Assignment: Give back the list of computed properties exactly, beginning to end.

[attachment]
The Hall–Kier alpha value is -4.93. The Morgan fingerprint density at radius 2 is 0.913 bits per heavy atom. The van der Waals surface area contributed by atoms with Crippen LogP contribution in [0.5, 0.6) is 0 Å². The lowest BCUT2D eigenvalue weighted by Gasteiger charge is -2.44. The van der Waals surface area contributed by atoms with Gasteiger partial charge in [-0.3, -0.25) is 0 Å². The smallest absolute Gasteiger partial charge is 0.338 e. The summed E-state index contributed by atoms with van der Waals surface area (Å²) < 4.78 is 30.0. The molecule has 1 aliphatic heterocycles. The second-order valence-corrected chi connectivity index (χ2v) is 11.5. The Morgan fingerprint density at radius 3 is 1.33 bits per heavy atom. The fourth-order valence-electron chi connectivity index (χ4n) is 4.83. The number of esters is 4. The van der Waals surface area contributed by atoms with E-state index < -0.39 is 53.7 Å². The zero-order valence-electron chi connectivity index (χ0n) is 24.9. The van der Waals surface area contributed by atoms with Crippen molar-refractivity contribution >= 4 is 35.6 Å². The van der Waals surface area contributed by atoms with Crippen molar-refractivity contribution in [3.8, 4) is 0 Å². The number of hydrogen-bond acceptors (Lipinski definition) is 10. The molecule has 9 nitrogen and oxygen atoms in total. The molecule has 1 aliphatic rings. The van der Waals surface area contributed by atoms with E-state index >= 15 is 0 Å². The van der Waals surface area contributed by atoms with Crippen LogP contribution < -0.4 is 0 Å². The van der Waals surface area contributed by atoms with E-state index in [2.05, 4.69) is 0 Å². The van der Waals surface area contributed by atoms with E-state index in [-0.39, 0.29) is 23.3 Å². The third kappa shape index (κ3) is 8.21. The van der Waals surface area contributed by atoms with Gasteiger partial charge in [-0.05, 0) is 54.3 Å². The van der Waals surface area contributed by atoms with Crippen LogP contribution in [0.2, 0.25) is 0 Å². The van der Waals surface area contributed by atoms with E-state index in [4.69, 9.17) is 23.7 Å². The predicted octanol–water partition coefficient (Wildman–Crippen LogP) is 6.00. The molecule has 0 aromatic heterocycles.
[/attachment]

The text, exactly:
The Hall–Kier alpha value is -4.93. The Morgan fingerprint density at radius 2 is 0.913 bits per heavy atom. The van der Waals surface area contributed by atoms with Crippen LogP contribution in [0.5, 0.6) is 0 Å². The lowest BCUT2D eigenvalue weighted by Gasteiger charge is -2.44. The van der Waals surface area contributed by atoms with Gasteiger partial charge in [-0.3, -0.25) is 0 Å². The smallest absolute Gasteiger partial charge is 0.338 e. The summed E-state index contributed by atoms with van der Waals surface area (Å²) < 4.78 is 30.0. The molecule has 1 aliphatic heterocycles. The second-order valence-corrected chi connectivity index (χ2v) is 11.5. The Morgan fingerprint density at radius 3 is 1.33 bits per heavy atom. The fourth-order valence-electron chi connectivity index (χ4n) is 4.83. The number of esters is 4. The van der Waals surface area contributed by atoms with E-state index < -0.39 is 53.7 Å². The zero-order valence-electron chi connectivity index (χ0n) is 24.9. The van der Waals surface area contributed by atoms with Crippen molar-refractivity contribution >= 4 is 35.6 Å². The van der Waals surface area contributed by atoms with Crippen molar-refractivity contribution in [3.8, 4) is 0 Å². The number of hydrogen-bond acceptors (Lipinski definition) is 10. The molecule has 9 nitrogen and oxygen atoms in total. The molecule has 1 aliphatic rings. The van der Waals surface area contributed by atoms with E-state index >= 15 is 0 Å². The van der Waals surface area contributed by atoms with Crippen LogP contribution < -0.4 is 0 Å². The van der Waals surface area contributed by atoms with E-state index in [2.05, 4.69) is 0 Å². The van der Waals surface area contributed by atoms with E-state index in [-0.39, 0.29) is 23.3 Å². The third kappa shape index (κ3) is 8.21. The van der Waals surface area contributed by atoms with Gasteiger partial charge in [-0.05, 0) is 54.3 Å². The van der Waals surface area contributed by atoms with Crippen LogP contribution in [0.2, 0.25) is 0 Å². The van der Waals surface area contributed by atoms with E-state index in [4.69, 9.17) is 23.7 Å². The predicted octanol–water partition coefficient (Wildman–Crippen LogP) is 6.00. The molecule has 0 aromatic heterocycles.